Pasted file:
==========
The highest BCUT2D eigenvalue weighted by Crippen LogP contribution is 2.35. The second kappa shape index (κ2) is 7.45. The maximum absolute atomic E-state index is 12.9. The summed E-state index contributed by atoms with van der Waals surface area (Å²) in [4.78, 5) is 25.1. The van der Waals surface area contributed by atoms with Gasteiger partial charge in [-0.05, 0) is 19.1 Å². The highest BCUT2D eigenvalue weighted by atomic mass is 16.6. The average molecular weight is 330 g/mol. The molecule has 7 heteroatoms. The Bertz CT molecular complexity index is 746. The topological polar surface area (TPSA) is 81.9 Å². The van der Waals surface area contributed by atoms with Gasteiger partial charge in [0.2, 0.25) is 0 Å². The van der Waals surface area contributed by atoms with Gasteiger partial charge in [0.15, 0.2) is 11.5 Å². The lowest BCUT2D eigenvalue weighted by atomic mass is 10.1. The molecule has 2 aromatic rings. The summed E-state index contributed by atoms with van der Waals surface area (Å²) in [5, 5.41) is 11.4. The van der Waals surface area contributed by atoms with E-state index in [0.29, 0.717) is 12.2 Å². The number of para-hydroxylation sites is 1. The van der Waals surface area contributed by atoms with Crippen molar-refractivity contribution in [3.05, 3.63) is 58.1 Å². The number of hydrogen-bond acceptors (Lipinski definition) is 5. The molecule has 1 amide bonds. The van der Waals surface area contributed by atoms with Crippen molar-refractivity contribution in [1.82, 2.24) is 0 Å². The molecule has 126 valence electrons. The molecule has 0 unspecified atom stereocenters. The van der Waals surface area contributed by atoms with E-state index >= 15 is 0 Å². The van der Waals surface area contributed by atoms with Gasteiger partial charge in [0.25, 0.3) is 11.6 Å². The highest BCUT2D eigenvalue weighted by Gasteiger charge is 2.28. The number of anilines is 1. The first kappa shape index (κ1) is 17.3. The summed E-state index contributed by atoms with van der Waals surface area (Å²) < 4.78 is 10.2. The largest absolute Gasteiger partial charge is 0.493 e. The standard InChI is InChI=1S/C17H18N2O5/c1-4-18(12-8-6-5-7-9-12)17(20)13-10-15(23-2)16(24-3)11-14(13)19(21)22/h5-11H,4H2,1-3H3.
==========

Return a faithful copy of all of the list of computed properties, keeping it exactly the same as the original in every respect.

The highest BCUT2D eigenvalue weighted by Crippen LogP contribution is 2.35. The second kappa shape index (κ2) is 7.45. The maximum absolute atomic E-state index is 12.9. The summed E-state index contributed by atoms with van der Waals surface area (Å²) in [4.78, 5) is 25.1. The van der Waals surface area contributed by atoms with Gasteiger partial charge in [-0.05, 0) is 19.1 Å². The highest BCUT2D eigenvalue weighted by atomic mass is 16.6. The average molecular weight is 330 g/mol. The molecule has 7 heteroatoms. The Bertz CT molecular complexity index is 746. The topological polar surface area (TPSA) is 81.9 Å². The van der Waals surface area contributed by atoms with Gasteiger partial charge in [0.2, 0.25) is 0 Å². The van der Waals surface area contributed by atoms with Gasteiger partial charge in [0.15, 0.2) is 11.5 Å². The lowest BCUT2D eigenvalue weighted by atomic mass is 10.1. The molecule has 2 aromatic rings. The summed E-state index contributed by atoms with van der Waals surface area (Å²) in [5, 5.41) is 11.4. The van der Waals surface area contributed by atoms with E-state index in [0.29, 0.717) is 12.2 Å². The number of para-hydroxylation sites is 1. The van der Waals surface area contributed by atoms with Crippen molar-refractivity contribution in [3.05, 3.63) is 58.1 Å². The number of hydrogen-bond acceptors (Lipinski definition) is 5. The molecule has 1 amide bonds. The van der Waals surface area contributed by atoms with Crippen molar-refractivity contribution in [1.82, 2.24) is 0 Å². The molecule has 126 valence electrons. The molecule has 0 unspecified atom stereocenters. The van der Waals surface area contributed by atoms with E-state index >= 15 is 0 Å². The van der Waals surface area contributed by atoms with Gasteiger partial charge in [0.25, 0.3) is 11.6 Å². The highest BCUT2D eigenvalue weighted by Gasteiger charge is 2.28. The number of anilines is 1. The first kappa shape index (κ1) is 17.3. The summed E-state index contributed by atoms with van der Waals surface area (Å²) < 4.78 is 10.2. The largest absolute Gasteiger partial charge is 0.493 e. The standard InChI is InChI=1S/C17H18N2O5/c1-4-18(12-8-6-5-7-9-12)17(20)13-10-15(23-2)16(24-3)11-14(13)19(21)22/h5-11H,4H2,1-3H3.